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Raise Your Hand if You Knew You Would Do This Job

BeckFew King County Wastewater Treatment Division (WTD) employees imagined a career in clean water. Sure, Preston Beck was so sold on WTD’s mission that he got a degree in chemical engineering and came to work as a Project Control Engineer. Bob Isaac took a few left turns before following his father into a wastewater career in the Engineering Unit.

“I was hooked on the first treatment plant tour,” said Preston.  “The work is really interesting, and the people here make it completely awesome.”

But most of us had no idea how many different careers are available in water systems. We didn’t know the rewards of providing such an essential service: clean water. We stumble on the opportunity to become wastewater engineers, project managers, operators, environmental planners, public involvement specialists, construction managers, and so on.

Half of WTD’s valued employees are expected to retire in 5 years. We want high school and college students to be aware of career opportunities. We host college interns for a summer or a year, and they do some amazing work for us, even if they choose a different career path in the end.


High school students arrive at the Brightwater Center to learn about careers in wastewater

WTD hosted a high school career day at the Brightwater Center on April 1st. Forty-three students rode special buses to the Center. They spent several hours at a job-shadowing event to explore careers in clean water. WTD employees led short, hands-on sessions to show their work. They gathered back together to learn about paid summer internships, and how to apply.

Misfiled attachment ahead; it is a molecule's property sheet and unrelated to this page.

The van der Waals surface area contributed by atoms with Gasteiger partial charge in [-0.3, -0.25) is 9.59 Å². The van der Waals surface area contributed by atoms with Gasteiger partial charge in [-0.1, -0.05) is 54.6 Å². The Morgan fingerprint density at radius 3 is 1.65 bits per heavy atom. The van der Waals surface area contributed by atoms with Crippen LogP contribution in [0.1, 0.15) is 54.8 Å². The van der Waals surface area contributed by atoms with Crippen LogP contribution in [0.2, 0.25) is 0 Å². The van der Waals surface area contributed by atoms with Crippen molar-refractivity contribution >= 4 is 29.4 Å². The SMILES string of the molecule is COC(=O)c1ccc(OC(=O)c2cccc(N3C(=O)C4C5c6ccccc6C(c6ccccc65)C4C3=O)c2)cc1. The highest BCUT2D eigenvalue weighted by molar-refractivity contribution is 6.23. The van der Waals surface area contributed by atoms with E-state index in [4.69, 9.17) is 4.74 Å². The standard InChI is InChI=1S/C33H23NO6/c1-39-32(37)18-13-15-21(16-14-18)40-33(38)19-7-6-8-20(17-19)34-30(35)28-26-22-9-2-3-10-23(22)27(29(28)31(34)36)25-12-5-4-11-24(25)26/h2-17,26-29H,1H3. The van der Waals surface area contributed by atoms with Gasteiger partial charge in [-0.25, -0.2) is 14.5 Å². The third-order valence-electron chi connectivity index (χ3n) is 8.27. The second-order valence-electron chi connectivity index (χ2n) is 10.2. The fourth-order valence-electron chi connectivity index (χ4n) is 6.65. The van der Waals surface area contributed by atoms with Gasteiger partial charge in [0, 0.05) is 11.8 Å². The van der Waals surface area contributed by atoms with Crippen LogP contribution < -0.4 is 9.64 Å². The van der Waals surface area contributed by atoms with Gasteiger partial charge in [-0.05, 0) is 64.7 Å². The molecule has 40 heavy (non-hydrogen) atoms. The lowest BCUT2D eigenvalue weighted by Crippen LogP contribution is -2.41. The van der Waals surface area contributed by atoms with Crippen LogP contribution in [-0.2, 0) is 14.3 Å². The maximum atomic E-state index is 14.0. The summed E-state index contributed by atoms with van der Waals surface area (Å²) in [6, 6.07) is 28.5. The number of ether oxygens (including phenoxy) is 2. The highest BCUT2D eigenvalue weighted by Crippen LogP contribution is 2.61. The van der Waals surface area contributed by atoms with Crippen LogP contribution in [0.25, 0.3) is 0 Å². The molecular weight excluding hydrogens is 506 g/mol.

VFAStudentsStudents from two special groups attended the event at Brightwater Center. The Pacific Science Center Discovery Corps puts young people at the front line, working with visitors. Students interact with guests to convey information and the Center’s mission. They also learn soft skills, such as turning an awkward question into an informative discussion. Students said the experience raised their confidence and helped them with communication at home and school.

The Vietnamese Friendship Association (VFA) supports students to make them college or career-ready. VFA programs remove barriers to success for recently arrived refugee and immigrant youth. One VFA student became interested in safety careers.

“It is so important to always keep people safe,” the student said. “It would be a very rewarding career for me.”

At the end of the sessions, a 2016 intern talked to the students about her experience and the value it brought her.


Career Day is rewarding for WTD employees, too. Someday, when asked whether they ever considered a career in wastewater, we know 43 young people will raise a hand.

Students can join the next career event at South Plant in Renton on May 6, 2017. Find more information and sign up here.

To learn more about all of the career opportunities in our agency – from accountant or chemist – visit:


King County employees gather to lead students on a journey of discovery.